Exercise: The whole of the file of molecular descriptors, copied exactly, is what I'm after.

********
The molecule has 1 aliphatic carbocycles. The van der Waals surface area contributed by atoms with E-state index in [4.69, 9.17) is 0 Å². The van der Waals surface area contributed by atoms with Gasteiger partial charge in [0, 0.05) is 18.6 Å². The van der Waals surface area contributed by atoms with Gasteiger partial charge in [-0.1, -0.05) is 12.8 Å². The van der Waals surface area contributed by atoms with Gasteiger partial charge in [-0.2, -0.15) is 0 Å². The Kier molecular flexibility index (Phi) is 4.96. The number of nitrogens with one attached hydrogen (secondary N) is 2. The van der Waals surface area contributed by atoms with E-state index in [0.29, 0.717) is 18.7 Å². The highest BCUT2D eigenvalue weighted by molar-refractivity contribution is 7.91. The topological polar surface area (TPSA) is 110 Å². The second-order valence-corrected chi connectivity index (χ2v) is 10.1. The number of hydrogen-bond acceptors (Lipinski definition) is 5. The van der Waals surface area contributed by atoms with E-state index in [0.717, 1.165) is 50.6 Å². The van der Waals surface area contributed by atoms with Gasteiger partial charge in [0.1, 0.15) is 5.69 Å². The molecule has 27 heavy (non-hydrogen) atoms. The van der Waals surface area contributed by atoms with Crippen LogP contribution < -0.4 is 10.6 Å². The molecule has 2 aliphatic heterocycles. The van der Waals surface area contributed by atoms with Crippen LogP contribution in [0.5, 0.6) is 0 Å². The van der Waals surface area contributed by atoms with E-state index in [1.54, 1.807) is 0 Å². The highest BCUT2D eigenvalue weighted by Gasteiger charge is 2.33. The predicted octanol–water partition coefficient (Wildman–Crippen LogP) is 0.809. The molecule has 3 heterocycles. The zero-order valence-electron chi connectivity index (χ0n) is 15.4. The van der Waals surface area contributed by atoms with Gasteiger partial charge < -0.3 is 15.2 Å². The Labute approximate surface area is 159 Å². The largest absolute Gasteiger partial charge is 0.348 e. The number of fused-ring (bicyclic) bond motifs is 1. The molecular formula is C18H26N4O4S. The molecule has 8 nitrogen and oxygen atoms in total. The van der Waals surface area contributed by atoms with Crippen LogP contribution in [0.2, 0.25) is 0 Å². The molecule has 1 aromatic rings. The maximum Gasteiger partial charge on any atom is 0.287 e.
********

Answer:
The molecule has 1 aliphatic carbocycles. The van der Waals surface area contributed by atoms with E-state index in [4.69, 9.17) is 0 Å². The van der Waals surface area contributed by atoms with Gasteiger partial charge in [0, 0.05) is 18.6 Å². The van der Waals surface area contributed by atoms with Gasteiger partial charge in [-0.1, -0.05) is 12.8 Å². The van der Waals surface area contributed by atoms with Gasteiger partial charge in [-0.2, -0.15) is 0 Å². The Kier molecular flexibility index (Phi) is 4.96. The number of nitrogens with one attached hydrogen (secondary N) is 2. The van der Waals surface area contributed by atoms with E-state index in [0.29, 0.717) is 18.7 Å². The highest BCUT2D eigenvalue weighted by molar-refractivity contribution is 7.91. The topological polar surface area (TPSA) is 110 Å². The second-order valence-corrected chi connectivity index (χ2v) is 10.1. The number of hydrogen-bond acceptors (Lipinski definition) is 5. The van der Waals surface area contributed by atoms with E-state index in [0.717, 1.165) is 50.6 Å². The van der Waals surface area contributed by atoms with Gasteiger partial charge in [0.1, 0.15) is 5.69 Å². The molecule has 27 heavy (non-hydrogen) atoms. The van der Waals surface area contributed by atoms with Crippen LogP contribution < -0.4 is 10.6 Å². The molecule has 2 aliphatic heterocycles. The van der Waals surface area contributed by atoms with Crippen LogP contribution in [0.5, 0.6) is 0 Å². The van der Waals surface area contributed by atoms with E-state index in [1.54, 1.807) is 0 Å². The highest BCUT2D eigenvalue weighted by Gasteiger charge is 2.33. The predicted octanol–water partition coefficient (Wildman–Crippen LogP) is 0.809. The molecule has 3 heterocycles. The zero-order valence-electron chi connectivity index (χ0n) is 15.4. The van der Waals surface area contributed by atoms with Gasteiger partial charge < -0.3 is 15.2 Å². The Labute approximate surface area is 159 Å². The largest absolute Gasteiger partial charge is 0.348 e. The number of fused-ring (bicyclic) bond motifs is 1. The molecular formula is C18H26N4O4S. The molecule has 8 nitrogen and oxygen atoms in total. The van der Waals surface area contributed by atoms with Crippen LogP contribution in [0.2, 0.25) is 0 Å². The molecule has 1 aromatic rings. The maximum Gasteiger partial charge on any atom is 0.287 e.